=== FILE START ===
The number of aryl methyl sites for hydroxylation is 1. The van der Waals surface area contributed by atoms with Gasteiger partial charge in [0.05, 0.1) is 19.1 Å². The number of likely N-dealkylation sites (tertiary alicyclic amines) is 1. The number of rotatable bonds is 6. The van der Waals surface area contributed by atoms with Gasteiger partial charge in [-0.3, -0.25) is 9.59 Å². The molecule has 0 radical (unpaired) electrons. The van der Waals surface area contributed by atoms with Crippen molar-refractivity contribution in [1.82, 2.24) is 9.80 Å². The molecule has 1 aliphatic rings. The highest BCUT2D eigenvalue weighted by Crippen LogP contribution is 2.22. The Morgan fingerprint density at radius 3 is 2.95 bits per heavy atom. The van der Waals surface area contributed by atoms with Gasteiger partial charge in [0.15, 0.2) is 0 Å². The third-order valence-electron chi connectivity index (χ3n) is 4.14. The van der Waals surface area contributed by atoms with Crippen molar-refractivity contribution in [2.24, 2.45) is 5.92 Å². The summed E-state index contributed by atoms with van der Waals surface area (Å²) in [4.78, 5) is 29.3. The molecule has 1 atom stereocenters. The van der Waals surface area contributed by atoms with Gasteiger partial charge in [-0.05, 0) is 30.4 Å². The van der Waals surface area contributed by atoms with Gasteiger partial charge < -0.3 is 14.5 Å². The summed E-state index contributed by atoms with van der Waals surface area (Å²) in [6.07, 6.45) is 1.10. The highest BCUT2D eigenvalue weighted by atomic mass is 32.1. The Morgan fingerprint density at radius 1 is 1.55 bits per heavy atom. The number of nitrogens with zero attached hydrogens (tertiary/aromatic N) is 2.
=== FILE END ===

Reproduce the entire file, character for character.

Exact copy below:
The number of aryl methyl sites for hydroxylation is 1. The van der Waals surface area contributed by atoms with Gasteiger partial charge in [0.05, 0.1) is 19.1 Å². The number of likely N-dealkylation sites (tertiary alicyclic amines) is 1. The number of rotatable bonds is 6. The van der Waals surface area contributed by atoms with Gasteiger partial charge in [-0.3, -0.25) is 9.59 Å². The molecule has 0 radical (unpaired) electrons. The van der Waals surface area contributed by atoms with Crippen molar-refractivity contribution in [1.82, 2.24) is 9.80 Å². The molecule has 1 aliphatic rings. The highest BCUT2D eigenvalue weighted by Crippen LogP contribution is 2.22. The Morgan fingerprint density at radius 3 is 2.95 bits per heavy atom. The van der Waals surface area contributed by atoms with Gasteiger partial charge in [0.15, 0.2) is 0 Å². The third-order valence-electron chi connectivity index (χ3n) is 4.14. The van der Waals surface area contributed by atoms with Crippen molar-refractivity contribution in [2.24, 2.45) is 5.92 Å². The summed E-state index contributed by atoms with van der Waals surface area (Å²) in [4.78, 5) is 29.3. The molecule has 1 atom stereocenters. The van der Waals surface area contributed by atoms with Gasteiger partial charge in [-0.05, 0) is 30.4 Å². The van der Waals surface area contributed by atoms with Gasteiger partial charge < -0.3 is 14.5 Å². The summed E-state index contributed by atoms with van der Waals surface area (Å²) in [6.07, 6.45) is 1.10. The highest BCUT2D eigenvalue weighted by atomic mass is 32.1. The Morgan fingerprint density at radius 1 is 1.55 bits per heavy atom. The number of nitrogens with zero attached hydrogens (tertiary/aromatic N) is 2.